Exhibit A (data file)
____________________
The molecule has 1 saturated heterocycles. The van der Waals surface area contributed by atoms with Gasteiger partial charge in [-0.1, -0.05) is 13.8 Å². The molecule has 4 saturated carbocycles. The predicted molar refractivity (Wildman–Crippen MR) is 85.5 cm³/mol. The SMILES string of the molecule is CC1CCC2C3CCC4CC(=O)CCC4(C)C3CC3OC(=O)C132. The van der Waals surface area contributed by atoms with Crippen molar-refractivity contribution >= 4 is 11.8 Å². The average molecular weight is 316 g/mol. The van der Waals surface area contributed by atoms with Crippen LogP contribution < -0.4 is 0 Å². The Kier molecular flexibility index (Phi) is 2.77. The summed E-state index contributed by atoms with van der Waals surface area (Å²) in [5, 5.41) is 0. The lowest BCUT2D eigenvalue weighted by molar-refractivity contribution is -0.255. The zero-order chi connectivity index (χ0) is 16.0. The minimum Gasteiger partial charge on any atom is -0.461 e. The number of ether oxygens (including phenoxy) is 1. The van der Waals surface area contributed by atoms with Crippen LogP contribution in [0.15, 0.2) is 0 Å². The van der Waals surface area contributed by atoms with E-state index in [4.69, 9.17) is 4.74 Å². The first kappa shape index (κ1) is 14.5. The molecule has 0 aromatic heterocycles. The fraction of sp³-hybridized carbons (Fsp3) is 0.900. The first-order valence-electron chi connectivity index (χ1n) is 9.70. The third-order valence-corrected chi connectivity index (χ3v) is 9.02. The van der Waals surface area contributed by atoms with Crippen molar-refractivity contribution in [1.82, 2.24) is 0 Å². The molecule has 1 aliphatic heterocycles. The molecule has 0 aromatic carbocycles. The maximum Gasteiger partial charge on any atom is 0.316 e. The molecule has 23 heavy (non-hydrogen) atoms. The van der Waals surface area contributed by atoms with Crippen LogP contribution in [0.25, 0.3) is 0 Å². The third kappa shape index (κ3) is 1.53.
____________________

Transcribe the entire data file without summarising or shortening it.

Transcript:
The molecule has 1 saturated heterocycles. The van der Waals surface area contributed by atoms with Gasteiger partial charge in [-0.1, -0.05) is 13.8 Å². The molecule has 4 saturated carbocycles. The predicted molar refractivity (Wildman–Crippen MR) is 85.5 cm³/mol. The SMILES string of the molecule is CC1CCC2C3CCC4CC(=O)CCC4(C)C3CC3OC(=O)C132. The van der Waals surface area contributed by atoms with Crippen molar-refractivity contribution >= 4 is 11.8 Å². The average molecular weight is 316 g/mol. The van der Waals surface area contributed by atoms with Crippen LogP contribution < -0.4 is 0 Å². The Kier molecular flexibility index (Phi) is 2.77. The summed E-state index contributed by atoms with van der Waals surface area (Å²) in [5, 5.41) is 0. The lowest BCUT2D eigenvalue weighted by molar-refractivity contribution is -0.255. The zero-order chi connectivity index (χ0) is 16.0. The minimum Gasteiger partial charge on any atom is -0.461 e. The number of ether oxygens (including phenoxy) is 1. The van der Waals surface area contributed by atoms with Crippen LogP contribution in [0.15, 0.2) is 0 Å². The van der Waals surface area contributed by atoms with E-state index in [4.69, 9.17) is 4.74 Å². The first kappa shape index (κ1) is 14.5. The molecule has 0 aromatic heterocycles. The fraction of sp³-hybridized carbons (Fsp3) is 0.900. The first-order valence-electron chi connectivity index (χ1n) is 9.70. The third-order valence-corrected chi connectivity index (χ3v) is 9.02. The van der Waals surface area contributed by atoms with Crippen molar-refractivity contribution in [1.82, 2.24) is 0 Å². The molecule has 1 aliphatic heterocycles. The molecule has 0 aromatic carbocycles. The maximum Gasteiger partial charge on any atom is 0.316 e. The molecule has 23 heavy (non-hydrogen) atoms. The van der Waals surface area contributed by atoms with Crippen LogP contribution in [0.25, 0.3) is 0 Å². The third kappa shape index (κ3) is 1.53.